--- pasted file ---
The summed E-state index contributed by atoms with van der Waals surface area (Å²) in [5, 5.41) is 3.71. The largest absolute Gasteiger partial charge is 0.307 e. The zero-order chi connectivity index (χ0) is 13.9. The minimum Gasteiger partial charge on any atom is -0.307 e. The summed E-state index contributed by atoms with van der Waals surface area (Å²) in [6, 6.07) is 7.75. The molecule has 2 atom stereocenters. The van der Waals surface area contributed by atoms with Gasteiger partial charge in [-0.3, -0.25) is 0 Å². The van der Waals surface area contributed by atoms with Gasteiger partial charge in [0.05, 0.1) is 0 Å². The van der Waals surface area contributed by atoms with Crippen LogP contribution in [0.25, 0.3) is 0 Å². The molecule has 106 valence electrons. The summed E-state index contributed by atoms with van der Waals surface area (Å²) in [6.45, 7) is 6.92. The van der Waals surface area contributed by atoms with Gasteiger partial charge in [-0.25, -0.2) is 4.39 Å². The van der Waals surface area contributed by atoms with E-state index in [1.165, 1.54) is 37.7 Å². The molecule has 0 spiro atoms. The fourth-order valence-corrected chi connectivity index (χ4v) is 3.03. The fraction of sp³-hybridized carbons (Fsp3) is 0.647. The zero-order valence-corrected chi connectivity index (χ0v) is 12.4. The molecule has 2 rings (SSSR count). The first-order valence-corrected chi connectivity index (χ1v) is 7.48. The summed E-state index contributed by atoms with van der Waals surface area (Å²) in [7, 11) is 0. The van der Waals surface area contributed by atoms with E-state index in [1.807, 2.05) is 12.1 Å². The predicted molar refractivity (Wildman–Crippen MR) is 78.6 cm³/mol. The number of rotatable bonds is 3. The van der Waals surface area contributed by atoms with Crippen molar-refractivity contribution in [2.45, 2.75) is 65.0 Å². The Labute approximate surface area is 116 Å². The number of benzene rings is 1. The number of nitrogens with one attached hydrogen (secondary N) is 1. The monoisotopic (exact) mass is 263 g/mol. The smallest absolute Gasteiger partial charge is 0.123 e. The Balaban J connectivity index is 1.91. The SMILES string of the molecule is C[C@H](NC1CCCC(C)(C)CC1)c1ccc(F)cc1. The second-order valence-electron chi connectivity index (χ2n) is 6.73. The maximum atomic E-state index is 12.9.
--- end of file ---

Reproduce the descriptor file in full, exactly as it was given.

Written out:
The summed E-state index contributed by atoms with van der Waals surface area (Å²) in [5, 5.41) is 3.71. The largest absolute Gasteiger partial charge is 0.307 e. The zero-order chi connectivity index (χ0) is 13.9. The minimum Gasteiger partial charge on any atom is -0.307 e. The summed E-state index contributed by atoms with van der Waals surface area (Å²) in [6, 6.07) is 7.75. The molecule has 2 atom stereocenters. The van der Waals surface area contributed by atoms with Gasteiger partial charge in [-0.3, -0.25) is 0 Å². The van der Waals surface area contributed by atoms with Gasteiger partial charge in [0.05, 0.1) is 0 Å². The van der Waals surface area contributed by atoms with Crippen LogP contribution in [0.25, 0.3) is 0 Å². The molecule has 106 valence electrons. The summed E-state index contributed by atoms with van der Waals surface area (Å²) in [6.45, 7) is 6.92. The van der Waals surface area contributed by atoms with Gasteiger partial charge in [-0.25, -0.2) is 4.39 Å². The van der Waals surface area contributed by atoms with E-state index in [1.165, 1.54) is 37.7 Å². The molecule has 0 spiro atoms. The fourth-order valence-corrected chi connectivity index (χ4v) is 3.03. The fraction of sp³-hybridized carbons (Fsp3) is 0.647. The zero-order valence-corrected chi connectivity index (χ0v) is 12.4. The molecule has 2 rings (SSSR count). The first-order valence-corrected chi connectivity index (χ1v) is 7.48. The summed E-state index contributed by atoms with van der Waals surface area (Å²) in [7, 11) is 0. The van der Waals surface area contributed by atoms with E-state index in [1.807, 2.05) is 12.1 Å². The predicted molar refractivity (Wildman–Crippen MR) is 78.6 cm³/mol. The number of rotatable bonds is 3. The van der Waals surface area contributed by atoms with Crippen molar-refractivity contribution in [2.45, 2.75) is 65.0 Å². The Labute approximate surface area is 116 Å². The number of benzene rings is 1. The number of nitrogens with one attached hydrogen (secondary N) is 1. The monoisotopic (exact) mass is 263 g/mol. The smallest absolute Gasteiger partial charge is 0.123 e. The Balaban J connectivity index is 1.91. The SMILES string of the molecule is C[C@H](NC1CCCC(C)(C)CC1)c1ccc(F)cc1. The second-order valence-electron chi connectivity index (χ2n) is 6.73. The maximum atomic E-state index is 12.9.